see what science is really all about!
Bill Pickering, the former head of JPL, “The Rocket Man”, was our Patron.
Key message is making is transformational with regards to teaching and learning, and
more authentically models how scientists work.
Once I was a teacher, then a facilitator…now a science communicator through
Making puts ”seeing for yourself first-hand” part of the nature of science
Using $5 PICAXE chips, students helped in design of novel games and electronics link
that was a ‘universal tricorder’, able to connect to Casio graphic calculators, but also
connect to other objects to capture human motion and biometric data.
Although he had passed away by this time, I like to think Bill Pickering would have
loved seeing my Year13 Calculus class turn their calculators into a Mars Orbiter, fitting
an ultrasonic range finder module ($4) to map a simulated Martian surface we built
on the classroom flor.
The students captured the data directly into their calculator (see photo) to graph and
use applied integration.
Students might forget the Achievement Standard and ‘topic’ notes, but they said they
never forgot the discussions about calibrating the sensors, cleaning the data, and if
this was real, the cost and consequences for getting things wrong!
They did learn some calculus too…!
RIGEL attached to excercycle…students used ‘tricorder’ to devise own science
investigations and novel sensor systems.
Students love being part of the “Make to Learn” process and even so-called less
academic students can demonstrate high levels of thinking using SOLO taxonomy.
Some examples for help teachers become MAKERS and Science communicators;
Very cheap alternative system with multiple sensors…students can take science to
their homes. …see more at my workshop on Wednesday
Traditional silos of knowledge such as biology, chemistry and physics as taught in
schools no longer match the way science is done now.
The Secondary / High School system is too tied to NCEA; so if you want to revamp
science, it is at the Primary level where the greatest impact can be made.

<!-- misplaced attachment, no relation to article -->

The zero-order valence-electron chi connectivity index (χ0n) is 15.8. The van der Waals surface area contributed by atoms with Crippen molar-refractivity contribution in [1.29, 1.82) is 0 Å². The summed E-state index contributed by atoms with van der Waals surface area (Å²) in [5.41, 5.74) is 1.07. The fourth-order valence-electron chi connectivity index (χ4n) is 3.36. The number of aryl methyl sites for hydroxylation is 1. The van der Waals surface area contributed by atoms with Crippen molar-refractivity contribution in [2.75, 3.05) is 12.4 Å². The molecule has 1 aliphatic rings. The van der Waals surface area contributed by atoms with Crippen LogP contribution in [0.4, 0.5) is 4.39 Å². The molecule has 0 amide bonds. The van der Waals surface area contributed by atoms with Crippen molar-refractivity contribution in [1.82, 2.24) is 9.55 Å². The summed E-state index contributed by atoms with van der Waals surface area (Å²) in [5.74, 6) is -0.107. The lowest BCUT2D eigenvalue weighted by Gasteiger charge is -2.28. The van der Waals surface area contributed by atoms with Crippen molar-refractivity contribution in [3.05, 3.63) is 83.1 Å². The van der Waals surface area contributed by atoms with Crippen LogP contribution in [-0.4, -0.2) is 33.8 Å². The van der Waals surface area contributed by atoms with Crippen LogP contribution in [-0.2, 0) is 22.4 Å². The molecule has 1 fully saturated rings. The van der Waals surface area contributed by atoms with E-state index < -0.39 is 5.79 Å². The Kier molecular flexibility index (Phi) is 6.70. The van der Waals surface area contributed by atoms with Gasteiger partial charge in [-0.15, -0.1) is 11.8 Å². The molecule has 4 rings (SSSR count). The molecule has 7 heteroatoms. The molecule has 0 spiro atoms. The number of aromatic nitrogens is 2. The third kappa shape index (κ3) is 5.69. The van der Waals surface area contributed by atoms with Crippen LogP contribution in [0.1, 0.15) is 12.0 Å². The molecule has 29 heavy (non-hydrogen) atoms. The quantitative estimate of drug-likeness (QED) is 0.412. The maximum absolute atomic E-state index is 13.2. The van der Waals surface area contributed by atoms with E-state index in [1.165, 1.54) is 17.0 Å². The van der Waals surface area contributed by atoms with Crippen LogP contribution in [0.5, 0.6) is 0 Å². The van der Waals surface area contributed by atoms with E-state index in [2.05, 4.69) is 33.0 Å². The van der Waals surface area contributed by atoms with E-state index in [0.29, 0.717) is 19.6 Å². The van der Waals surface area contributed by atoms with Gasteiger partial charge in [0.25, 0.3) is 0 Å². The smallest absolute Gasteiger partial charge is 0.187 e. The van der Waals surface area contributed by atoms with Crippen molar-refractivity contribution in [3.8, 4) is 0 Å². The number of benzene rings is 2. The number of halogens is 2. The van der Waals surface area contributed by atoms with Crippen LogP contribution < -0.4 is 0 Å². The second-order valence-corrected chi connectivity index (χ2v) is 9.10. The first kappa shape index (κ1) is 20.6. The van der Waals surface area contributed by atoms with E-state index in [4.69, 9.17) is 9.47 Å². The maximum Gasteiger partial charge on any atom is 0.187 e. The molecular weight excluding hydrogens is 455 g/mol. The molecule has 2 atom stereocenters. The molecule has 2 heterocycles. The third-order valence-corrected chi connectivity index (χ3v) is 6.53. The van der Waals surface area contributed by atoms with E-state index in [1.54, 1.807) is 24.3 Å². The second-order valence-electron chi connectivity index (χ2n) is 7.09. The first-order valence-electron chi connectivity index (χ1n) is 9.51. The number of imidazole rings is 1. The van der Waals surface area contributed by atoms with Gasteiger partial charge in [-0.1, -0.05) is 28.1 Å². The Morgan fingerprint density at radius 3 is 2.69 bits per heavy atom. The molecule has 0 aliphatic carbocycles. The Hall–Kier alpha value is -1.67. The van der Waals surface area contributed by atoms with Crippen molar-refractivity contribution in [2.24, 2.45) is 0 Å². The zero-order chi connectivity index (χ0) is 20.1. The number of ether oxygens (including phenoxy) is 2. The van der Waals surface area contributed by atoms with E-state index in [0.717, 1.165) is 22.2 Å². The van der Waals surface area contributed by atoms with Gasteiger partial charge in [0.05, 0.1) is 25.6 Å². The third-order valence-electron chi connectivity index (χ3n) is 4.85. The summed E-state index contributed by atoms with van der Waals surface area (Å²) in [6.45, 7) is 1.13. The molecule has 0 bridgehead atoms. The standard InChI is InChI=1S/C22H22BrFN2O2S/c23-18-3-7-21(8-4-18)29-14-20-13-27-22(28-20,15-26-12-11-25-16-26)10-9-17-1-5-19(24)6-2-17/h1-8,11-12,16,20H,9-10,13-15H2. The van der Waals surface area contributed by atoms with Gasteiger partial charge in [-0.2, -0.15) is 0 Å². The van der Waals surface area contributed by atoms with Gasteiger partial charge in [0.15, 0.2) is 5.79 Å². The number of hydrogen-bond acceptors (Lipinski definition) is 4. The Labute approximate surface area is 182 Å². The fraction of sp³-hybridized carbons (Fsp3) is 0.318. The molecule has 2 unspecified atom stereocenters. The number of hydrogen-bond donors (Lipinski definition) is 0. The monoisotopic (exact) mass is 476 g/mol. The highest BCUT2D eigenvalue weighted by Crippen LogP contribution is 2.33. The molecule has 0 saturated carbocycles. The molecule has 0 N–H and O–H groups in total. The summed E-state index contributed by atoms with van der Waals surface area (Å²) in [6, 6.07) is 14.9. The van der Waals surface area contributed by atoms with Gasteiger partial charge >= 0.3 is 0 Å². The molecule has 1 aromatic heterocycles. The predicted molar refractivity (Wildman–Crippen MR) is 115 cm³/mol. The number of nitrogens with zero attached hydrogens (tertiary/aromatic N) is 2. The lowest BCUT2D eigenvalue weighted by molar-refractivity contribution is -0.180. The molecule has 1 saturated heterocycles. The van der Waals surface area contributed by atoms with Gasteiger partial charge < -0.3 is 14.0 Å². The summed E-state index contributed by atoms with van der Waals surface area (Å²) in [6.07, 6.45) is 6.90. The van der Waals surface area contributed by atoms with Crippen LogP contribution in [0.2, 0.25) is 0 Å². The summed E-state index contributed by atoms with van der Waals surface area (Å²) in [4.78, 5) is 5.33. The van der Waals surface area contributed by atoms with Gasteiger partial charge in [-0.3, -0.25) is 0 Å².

Teachers guide students through 3 steps as they make their own sensor system kits;
• BUILD IT
• TEST IT
• USE IT
Testing may include calibrating sensors to give real-world values, eg, temperature in
Just like the LIGO…seeing acceleration due to gravity this time, rather than gravity
We must not underestimated the power of seeing things for yourself.
Teachers can become communcators…sharing science discoveries at Science Fairs, or
events like Scicon, perhaps even publishing papers!
Aged between 8 and 10, the 25 children have just become the youngest scientists to
ever be published in a Royal Society journal.
High school teacher battles bee-killing mites using heated hives
Science project of 13-year old finds source of fungal pathogen implicated in AIDS
DON’T UNDERESTIMATE WHAT STUDENTS (INCLUDING CHILDREN) CAN DO!
Amateur does not mean “of no value” or amateurish!
Jamie Fenton entered the Taranaki Science Fair with a classroom noise level meter.
Ultimately this was mass produced by the National Foundation for the Deaf, and put
into early childhood centres across the country…science benefits the community.
Teachers supporting Science Fairs is crucial to keeping these events going, may be
only ‘authentic’ science students get to experience!
My key messages are realisations I have come to over some 20 years of teaching..
these have been just some stories for you to reflect on, perhaps to be inspired by or
So the key messages are actually reminders to myself, but I will share them with you!